Purpose: We aimed to evaluate whether synchronization between cardiac and locomotor rhythms during walk results from an entrainment or occurs just by chance. Method: Nine healthy men participated in this study. Each subject walked at the frequency of his heart rate on a treadmill. Synchrogram and histogram data during the walk were generated based on the electrocardiogram and foot switch signals. We also generated surrogate data by randomly sorting the original data of the locomotor rhythm, and then compared the two data. Result: The cardiac-locomotor synchronization was observed in 7 of the 9 subjects. There was a significant difference between the original and the surrogate data. This result may indicate that the observed synchronization between the cardiac and locomotor rhythms represented entrainment. Conclusion: Walking at the frequency of heart rate would induce the cardiac-locomotor synchro nization by entrainment.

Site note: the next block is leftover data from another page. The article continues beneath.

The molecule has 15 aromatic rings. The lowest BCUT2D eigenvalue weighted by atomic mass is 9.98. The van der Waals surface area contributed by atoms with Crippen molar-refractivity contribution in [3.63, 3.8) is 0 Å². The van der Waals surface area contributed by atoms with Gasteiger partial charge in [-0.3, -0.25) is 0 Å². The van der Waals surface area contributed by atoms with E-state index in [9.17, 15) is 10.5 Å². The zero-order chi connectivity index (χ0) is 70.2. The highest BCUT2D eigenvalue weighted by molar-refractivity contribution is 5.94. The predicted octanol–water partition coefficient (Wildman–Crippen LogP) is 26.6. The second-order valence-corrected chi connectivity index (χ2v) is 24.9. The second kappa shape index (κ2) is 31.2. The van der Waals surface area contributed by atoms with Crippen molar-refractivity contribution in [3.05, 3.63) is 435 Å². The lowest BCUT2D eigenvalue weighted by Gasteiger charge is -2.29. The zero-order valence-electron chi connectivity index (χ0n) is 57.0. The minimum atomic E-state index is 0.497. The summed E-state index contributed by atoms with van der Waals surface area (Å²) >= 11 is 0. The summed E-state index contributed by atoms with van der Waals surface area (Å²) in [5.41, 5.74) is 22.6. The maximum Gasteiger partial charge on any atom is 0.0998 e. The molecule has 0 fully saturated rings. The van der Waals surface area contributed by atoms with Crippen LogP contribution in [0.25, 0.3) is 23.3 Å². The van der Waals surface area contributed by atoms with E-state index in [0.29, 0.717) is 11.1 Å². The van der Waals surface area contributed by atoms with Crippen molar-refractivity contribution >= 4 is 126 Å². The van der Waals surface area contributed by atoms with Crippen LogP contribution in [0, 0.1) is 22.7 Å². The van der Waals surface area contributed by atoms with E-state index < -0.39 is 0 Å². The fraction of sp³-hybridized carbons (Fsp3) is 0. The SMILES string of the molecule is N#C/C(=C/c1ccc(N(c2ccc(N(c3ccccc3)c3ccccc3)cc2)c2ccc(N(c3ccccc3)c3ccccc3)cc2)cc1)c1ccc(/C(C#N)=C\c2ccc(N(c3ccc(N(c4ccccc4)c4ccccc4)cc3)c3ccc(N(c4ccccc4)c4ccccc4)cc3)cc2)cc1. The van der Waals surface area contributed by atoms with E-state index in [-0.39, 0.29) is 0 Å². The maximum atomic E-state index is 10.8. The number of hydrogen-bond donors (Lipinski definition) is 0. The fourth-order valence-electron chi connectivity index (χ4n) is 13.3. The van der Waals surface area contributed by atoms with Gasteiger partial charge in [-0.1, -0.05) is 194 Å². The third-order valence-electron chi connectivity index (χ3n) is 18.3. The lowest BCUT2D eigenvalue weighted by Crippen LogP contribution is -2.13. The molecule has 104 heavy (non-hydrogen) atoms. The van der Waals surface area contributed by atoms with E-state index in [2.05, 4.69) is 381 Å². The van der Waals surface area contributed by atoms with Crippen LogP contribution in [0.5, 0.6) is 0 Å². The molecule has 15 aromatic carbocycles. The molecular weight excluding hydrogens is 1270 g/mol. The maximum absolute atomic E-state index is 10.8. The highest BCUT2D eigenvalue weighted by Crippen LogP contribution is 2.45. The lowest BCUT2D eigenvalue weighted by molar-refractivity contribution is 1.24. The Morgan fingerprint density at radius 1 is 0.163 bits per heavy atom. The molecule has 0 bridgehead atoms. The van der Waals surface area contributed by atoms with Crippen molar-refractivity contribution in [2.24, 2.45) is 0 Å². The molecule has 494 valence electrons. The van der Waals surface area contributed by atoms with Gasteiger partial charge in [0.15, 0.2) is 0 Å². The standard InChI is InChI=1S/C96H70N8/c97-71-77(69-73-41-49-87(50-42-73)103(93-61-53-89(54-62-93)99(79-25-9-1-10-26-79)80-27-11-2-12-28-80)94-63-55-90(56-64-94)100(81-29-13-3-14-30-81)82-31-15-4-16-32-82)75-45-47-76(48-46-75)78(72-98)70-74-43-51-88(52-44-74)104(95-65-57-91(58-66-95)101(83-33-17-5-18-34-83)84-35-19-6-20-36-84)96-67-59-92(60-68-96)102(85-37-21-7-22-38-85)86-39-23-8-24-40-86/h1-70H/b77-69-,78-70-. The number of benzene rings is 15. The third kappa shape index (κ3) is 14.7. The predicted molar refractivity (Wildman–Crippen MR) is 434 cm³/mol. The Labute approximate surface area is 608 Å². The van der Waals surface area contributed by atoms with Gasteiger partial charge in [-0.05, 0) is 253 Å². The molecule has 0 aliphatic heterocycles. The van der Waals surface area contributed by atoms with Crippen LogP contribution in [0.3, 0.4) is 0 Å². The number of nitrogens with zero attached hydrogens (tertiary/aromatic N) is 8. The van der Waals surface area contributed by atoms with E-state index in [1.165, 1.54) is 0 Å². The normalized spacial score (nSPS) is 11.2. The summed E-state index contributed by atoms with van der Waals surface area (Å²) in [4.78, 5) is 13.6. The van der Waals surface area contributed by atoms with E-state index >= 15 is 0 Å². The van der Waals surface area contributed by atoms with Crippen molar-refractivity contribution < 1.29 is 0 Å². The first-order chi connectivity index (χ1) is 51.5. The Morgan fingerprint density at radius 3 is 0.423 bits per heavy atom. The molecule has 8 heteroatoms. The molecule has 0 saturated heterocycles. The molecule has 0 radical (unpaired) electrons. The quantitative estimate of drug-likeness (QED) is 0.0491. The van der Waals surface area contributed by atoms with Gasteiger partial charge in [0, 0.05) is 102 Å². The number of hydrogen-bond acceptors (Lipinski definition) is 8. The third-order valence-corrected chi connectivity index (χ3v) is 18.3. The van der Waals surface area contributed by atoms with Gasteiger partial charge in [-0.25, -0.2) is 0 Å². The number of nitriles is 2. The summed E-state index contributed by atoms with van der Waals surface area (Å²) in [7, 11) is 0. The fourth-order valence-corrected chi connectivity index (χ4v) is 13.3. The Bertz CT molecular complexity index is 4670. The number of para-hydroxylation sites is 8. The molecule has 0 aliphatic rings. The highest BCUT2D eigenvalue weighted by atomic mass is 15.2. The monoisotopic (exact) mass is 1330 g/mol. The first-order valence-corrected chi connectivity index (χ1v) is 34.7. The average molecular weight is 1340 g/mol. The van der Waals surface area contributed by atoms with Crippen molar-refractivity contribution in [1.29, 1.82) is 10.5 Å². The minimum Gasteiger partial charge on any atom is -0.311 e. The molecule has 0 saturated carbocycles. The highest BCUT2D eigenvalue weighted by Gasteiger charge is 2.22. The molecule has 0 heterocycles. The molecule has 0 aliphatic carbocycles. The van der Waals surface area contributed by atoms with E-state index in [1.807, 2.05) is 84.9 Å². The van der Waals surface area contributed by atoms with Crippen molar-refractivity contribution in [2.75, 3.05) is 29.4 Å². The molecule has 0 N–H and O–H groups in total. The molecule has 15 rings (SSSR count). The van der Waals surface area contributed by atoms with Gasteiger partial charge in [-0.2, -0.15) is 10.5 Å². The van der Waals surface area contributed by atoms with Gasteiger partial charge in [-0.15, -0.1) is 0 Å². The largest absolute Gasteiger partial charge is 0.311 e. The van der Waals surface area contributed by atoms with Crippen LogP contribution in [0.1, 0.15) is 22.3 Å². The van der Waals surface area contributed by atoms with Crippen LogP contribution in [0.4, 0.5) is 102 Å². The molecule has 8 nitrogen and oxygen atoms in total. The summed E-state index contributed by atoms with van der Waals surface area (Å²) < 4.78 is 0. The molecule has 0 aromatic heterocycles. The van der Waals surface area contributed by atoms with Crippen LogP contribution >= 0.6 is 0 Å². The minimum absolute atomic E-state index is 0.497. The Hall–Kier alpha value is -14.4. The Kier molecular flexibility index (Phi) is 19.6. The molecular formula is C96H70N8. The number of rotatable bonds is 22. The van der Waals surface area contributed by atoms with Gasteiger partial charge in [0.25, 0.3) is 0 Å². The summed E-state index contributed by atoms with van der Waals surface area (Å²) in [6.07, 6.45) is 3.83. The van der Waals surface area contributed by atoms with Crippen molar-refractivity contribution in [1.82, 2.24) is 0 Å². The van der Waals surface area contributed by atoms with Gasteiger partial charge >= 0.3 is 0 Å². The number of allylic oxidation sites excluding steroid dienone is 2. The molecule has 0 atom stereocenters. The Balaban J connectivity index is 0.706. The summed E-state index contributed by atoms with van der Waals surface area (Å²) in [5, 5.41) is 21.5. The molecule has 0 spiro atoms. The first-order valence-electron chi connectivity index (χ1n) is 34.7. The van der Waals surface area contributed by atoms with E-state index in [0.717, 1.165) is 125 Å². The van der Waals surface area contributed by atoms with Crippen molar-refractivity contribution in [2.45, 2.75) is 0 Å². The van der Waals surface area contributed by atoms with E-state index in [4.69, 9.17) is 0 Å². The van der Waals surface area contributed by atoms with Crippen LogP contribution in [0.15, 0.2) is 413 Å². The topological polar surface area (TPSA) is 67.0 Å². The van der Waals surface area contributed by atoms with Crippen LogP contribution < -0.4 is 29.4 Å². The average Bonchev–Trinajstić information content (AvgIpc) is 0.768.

Purpose: We aimed to return using the toilet of a patient with distal myopathy by using exercise therapy. Methods: The patient was a 65-year-old woman who had developed depression and had therefore experienced long-term immobility. She had developed deteriorating the muscular strength and was restricted to diaper use. On alleviation of the depression, the patient wanted to use the toilet by herself. We used PNF muscle strengthening exercises to help the patient regain continence, while taking care to prevent overuse syndrome. This therapy was performed in 7 stages and we assessed the results in each stage. We also assessed the patient’s muscular strength by using a handheld dynamometer and measured muscle thickness by ultra sonography. Results: After 4 weeks, the patient’s muscular strength improved. After 8 weeks, she could operate the toilet without wearing her under-pants and pants. Conclusions: The muscular strength of a distal myopathy patient who has experienced long-term immobility can be improved by exercise, while taking care to prevent overuse syndrome.